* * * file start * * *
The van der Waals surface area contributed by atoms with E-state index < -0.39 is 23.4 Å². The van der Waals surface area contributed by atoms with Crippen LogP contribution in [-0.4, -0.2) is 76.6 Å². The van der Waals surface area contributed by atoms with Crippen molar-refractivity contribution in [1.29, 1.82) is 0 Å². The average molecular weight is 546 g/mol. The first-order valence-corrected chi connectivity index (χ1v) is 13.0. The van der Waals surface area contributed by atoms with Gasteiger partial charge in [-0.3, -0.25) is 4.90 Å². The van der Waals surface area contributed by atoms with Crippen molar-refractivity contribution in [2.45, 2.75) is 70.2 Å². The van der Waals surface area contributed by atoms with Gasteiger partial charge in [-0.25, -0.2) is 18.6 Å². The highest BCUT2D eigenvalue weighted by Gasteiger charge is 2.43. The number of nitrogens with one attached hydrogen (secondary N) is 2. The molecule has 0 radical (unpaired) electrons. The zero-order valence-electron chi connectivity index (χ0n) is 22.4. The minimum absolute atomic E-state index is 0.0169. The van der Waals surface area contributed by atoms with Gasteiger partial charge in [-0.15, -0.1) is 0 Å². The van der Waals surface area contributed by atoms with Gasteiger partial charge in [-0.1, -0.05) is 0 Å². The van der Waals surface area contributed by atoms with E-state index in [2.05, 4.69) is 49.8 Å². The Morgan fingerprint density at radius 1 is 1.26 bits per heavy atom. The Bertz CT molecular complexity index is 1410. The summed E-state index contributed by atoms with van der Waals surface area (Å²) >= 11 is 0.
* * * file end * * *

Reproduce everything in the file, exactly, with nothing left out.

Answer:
The van der Waals surface area contributed by atoms with E-state index < -0.39 is 23.4 Å². The van der Waals surface area contributed by atoms with Crippen LogP contribution in [-0.4, -0.2) is 76.6 Å². The van der Waals surface area contributed by atoms with Crippen molar-refractivity contribution in [1.29, 1.82) is 0 Å². The average molecular weight is 546 g/mol. The first-order valence-corrected chi connectivity index (χ1v) is 13.0. The van der Waals surface area contributed by atoms with Gasteiger partial charge in [-0.3, -0.25) is 4.90 Å². The van der Waals surface area contributed by atoms with Crippen molar-refractivity contribution in [2.45, 2.75) is 70.2 Å². The van der Waals surface area contributed by atoms with Gasteiger partial charge in [-0.25, -0.2) is 18.6 Å². The highest BCUT2D eigenvalue weighted by Gasteiger charge is 2.43. The number of nitrogens with one attached hydrogen (secondary N) is 2. The molecule has 0 radical (unpaired) electrons. The zero-order valence-electron chi connectivity index (χ0n) is 22.4. The minimum absolute atomic E-state index is 0.0169. The van der Waals surface area contributed by atoms with Gasteiger partial charge in [-0.15, -0.1) is 0 Å². The van der Waals surface area contributed by atoms with Gasteiger partial charge in [-0.1, -0.05) is 0 Å². The van der Waals surface area contributed by atoms with E-state index in [2.05, 4.69) is 49.8 Å². The Morgan fingerprint density at radius 1 is 1.26 bits per heavy atom. The Bertz CT molecular complexity index is 1410. The summed E-state index contributed by atoms with van der Waals surface area (Å²) >= 11 is 0.